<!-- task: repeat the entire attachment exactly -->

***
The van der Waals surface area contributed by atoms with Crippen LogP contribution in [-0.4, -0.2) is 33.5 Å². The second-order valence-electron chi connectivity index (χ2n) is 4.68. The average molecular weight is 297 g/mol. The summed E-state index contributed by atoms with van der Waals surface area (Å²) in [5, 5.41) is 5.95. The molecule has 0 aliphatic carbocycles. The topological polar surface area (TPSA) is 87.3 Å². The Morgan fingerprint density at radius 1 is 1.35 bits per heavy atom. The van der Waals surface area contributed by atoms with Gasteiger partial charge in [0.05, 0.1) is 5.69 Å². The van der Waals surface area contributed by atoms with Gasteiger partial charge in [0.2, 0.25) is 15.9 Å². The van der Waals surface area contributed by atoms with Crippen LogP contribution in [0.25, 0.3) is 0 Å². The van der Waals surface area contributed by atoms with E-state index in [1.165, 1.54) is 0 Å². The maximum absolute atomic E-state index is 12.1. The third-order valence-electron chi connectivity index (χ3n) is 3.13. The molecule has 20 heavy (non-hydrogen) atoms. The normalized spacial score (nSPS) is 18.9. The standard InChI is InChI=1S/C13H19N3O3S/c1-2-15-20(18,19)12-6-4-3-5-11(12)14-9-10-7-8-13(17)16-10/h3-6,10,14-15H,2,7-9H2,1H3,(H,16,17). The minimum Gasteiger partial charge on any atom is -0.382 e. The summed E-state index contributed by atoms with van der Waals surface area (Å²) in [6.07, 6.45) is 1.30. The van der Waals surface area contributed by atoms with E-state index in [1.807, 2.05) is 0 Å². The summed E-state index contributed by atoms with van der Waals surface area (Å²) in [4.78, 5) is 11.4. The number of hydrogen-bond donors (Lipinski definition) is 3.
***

The van der Waals surface area contributed by atoms with Crippen LogP contribution in [-0.4, -0.2) is 33.5 Å². The second-order valence-electron chi connectivity index (χ2n) is 4.68. The average molecular weight is 297 g/mol. The summed E-state index contributed by atoms with van der Waals surface area (Å²) in [5, 5.41) is 5.95. The molecule has 0 aliphatic carbocycles. The topological polar surface area (TPSA) is 87.3 Å². The Morgan fingerprint density at radius 1 is 1.35 bits per heavy atom. The van der Waals surface area contributed by atoms with Gasteiger partial charge in [0.05, 0.1) is 5.69 Å². The van der Waals surface area contributed by atoms with Gasteiger partial charge in [0.2, 0.25) is 15.9 Å². The van der Waals surface area contributed by atoms with Crippen LogP contribution in [0.25, 0.3) is 0 Å². The van der Waals surface area contributed by atoms with E-state index in [1.165, 1.54) is 0 Å². The maximum absolute atomic E-state index is 12.1. The third-order valence-electron chi connectivity index (χ3n) is 3.13. The molecule has 20 heavy (non-hydrogen) atoms. The normalized spacial score (nSPS) is 18.9. The standard InChI is InChI=1S/C13H19N3O3S/c1-2-15-20(18,19)12-6-4-3-5-11(12)14-9-10-7-8-13(17)16-10/h3-6,10,14-15H,2,7-9H2,1H3,(H,16,17). The minimum Gasteiger partial charge on any atom is -0.382 e. The summed E-state index contributed by atoms with van der Waals surface area (Å²) in [6.07, 6.45) is 1.30. The van der Waals surface area contributed by atoms with E-state index in [1.807, 2.05) is 0 Å². The summed E-state index contributed by atoms with van der Waals surface area (Å²) in [4.78, 5) is 11.4. The number of hydrogen-bond donors (Lipinski definition) is 3.